A large bathroom usually results in the kitchen area in particular being ‘squeezed’ a bit, particularly the benchtop. That’s true in this case but there is still room for a Swift four-burner cooktop, grill and oven, stainless steel sink with drainer and a large Dometic fridge. The cooktop does have a flush-fitting top, which creates a bit of food-preparation area.
The microwave oven has been set lower than the overhead lockers, thus making it user-friendly. General storage consists of two cupboards, two floor lockers, one cutlery drawer and an assortment of overhead lockers.
The technology controls are fitted at either end of the bench. To the right, the fridge wall has the hot water switch, water tank gauge and light switches. In close proximity are a powerpoint and Winegard TV antenna in the ceiling. At the other end of the bench, behind the swivel arm-mounted flatscreen TV, are a powerpoint and antenna/12V/DVD connections. Above that, in the overhead locker, are the 240V ACB and solar panel regulator for the two 80W solar panels– another indication that this van is totally self-contained.
LOUNGING AND SLEEPING
The dinette ticks just about all the boxes with its trifold table, under-table cupboard, halogen reading lights and overhead lockers. The front under-seat area is drawer-fitted while the back seat has a locker door for access. There isn’t a powerpoint, and if I was keen to put my feet up, I might be looking for hinged footrests, given the wall seatbacks.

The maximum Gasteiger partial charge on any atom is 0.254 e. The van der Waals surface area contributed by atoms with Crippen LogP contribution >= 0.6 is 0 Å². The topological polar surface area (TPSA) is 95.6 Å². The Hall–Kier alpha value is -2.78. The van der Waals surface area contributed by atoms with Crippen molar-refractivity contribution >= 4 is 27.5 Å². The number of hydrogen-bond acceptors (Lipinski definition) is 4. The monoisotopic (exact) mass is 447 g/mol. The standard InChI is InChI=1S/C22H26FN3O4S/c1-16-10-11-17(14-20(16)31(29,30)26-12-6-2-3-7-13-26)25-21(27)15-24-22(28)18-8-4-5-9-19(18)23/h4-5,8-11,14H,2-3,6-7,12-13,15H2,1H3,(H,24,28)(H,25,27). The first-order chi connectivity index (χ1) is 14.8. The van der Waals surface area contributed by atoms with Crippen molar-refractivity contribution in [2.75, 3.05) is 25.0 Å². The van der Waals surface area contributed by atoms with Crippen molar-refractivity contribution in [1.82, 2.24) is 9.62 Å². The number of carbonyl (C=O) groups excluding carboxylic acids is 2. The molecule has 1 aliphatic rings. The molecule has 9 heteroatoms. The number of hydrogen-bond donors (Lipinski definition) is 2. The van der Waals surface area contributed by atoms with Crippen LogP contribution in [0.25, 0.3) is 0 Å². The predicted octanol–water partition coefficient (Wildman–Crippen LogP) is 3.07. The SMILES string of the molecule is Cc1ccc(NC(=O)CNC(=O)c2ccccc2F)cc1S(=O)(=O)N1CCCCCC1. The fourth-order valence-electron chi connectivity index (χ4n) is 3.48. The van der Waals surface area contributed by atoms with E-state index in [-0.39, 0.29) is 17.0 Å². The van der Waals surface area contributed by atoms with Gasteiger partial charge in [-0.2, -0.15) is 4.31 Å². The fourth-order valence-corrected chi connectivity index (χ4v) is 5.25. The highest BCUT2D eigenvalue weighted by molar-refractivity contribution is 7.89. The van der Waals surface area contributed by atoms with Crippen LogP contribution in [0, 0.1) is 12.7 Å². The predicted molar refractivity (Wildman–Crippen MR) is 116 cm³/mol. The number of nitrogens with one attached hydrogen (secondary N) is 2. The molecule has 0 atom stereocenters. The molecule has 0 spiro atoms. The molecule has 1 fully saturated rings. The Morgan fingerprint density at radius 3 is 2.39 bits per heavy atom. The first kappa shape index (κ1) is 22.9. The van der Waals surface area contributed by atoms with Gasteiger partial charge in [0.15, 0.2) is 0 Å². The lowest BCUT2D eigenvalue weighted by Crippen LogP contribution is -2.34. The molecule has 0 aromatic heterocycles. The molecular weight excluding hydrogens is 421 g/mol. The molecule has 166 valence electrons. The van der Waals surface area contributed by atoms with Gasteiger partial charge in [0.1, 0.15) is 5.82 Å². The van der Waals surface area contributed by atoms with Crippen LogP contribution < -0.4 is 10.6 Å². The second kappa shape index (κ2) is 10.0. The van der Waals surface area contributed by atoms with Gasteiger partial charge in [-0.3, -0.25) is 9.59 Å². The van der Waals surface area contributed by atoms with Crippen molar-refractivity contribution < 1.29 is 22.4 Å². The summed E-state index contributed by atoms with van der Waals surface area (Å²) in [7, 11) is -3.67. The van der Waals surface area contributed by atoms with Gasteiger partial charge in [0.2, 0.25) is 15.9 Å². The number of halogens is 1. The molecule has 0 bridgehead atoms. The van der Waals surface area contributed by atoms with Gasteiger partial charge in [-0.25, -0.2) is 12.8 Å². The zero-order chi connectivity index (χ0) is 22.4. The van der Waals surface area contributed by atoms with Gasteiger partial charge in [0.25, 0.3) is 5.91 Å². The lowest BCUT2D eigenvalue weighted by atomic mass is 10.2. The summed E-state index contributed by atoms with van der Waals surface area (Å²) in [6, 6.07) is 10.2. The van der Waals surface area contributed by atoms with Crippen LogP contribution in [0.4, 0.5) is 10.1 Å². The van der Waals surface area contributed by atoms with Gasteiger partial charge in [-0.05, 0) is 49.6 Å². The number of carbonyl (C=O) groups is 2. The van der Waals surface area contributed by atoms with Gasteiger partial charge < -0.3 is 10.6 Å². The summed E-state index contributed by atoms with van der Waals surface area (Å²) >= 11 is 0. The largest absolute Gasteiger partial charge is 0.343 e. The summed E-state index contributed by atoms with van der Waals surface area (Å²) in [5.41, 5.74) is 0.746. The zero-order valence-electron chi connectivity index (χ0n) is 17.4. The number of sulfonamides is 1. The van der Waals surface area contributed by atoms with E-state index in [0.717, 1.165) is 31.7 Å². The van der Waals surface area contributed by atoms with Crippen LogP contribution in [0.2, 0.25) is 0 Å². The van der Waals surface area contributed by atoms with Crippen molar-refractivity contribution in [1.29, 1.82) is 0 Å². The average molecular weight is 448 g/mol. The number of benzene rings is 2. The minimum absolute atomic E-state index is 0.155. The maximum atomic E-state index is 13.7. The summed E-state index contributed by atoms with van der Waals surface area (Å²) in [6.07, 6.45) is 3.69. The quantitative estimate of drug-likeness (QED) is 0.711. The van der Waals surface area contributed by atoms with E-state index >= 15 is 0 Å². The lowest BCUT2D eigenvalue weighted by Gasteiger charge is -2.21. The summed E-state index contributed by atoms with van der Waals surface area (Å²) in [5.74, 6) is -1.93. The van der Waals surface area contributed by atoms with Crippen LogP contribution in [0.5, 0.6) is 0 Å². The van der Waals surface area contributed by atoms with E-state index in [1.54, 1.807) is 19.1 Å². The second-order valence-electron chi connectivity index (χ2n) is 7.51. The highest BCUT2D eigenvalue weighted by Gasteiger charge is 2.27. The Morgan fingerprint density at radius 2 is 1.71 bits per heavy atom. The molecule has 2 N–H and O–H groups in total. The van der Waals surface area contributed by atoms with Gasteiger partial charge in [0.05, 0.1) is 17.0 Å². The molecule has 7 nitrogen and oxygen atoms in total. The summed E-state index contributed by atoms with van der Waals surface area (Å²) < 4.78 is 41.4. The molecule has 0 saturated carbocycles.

Above the front seat in the overhead lockers is the AM/FM radio/CD/DVD player. It’s quite easy to get at and includes a 3.5mm socket for something like an iPod, but the only place to sit the MP3 player is in the adjoining locker unless you have a long cable.
The large windows on either side of the bedroom mentioned earlier give excellent cross-flow ventilation– there’s probably no need for a roof hatch, although you might like one if you have security concerns. There is always the roof-mounted air-conditioner in that case.
Surrounding the 1.85x1.55m (6ft x 5ft 1in) innerspring mattress bed is the usual bedhead of side wardrobes, bedside cabinets and overhead lockers. The posture-slatted bed base can be lifted to get to the under-bed storage area, which is only half the size it might normally be because of the tunnel boot– just a bit of space trading, really.
Something a little different are the taller than usual window pelmets that are actually small overhead lockers– not particularly large, but handy for smaller items that can get lost in larger cupboards.
THE BOTTOM LINE
On the road this 7.9m (26ft) van tracked along very nicely behind our LandCruiser. It really wasn’t working too hard which made it a good combination, and the weight-distribution hitch kept things on the level, minimising any rock ’n’ roll.
This Lotus Trackvan Extreme is built to handle some of the rough stuff of Australia, yet it offers that happy combination of a van that is neither too long nor overly heavy (for what it is), while still offering most of the comforts and essentials that outback explorers desire.
Words and pics Malcolm Street. As featured in Caravan World magazine issue 481, September 2010.
Supplied by Caravan World, 227 Nambour Connection Road, Woombye, Qld 4559, (07) 5442 1600, www.caravanworld.biz
For more information on Lotus vans, or to find your nearest dealer, visit www.lotuscaravans.com.au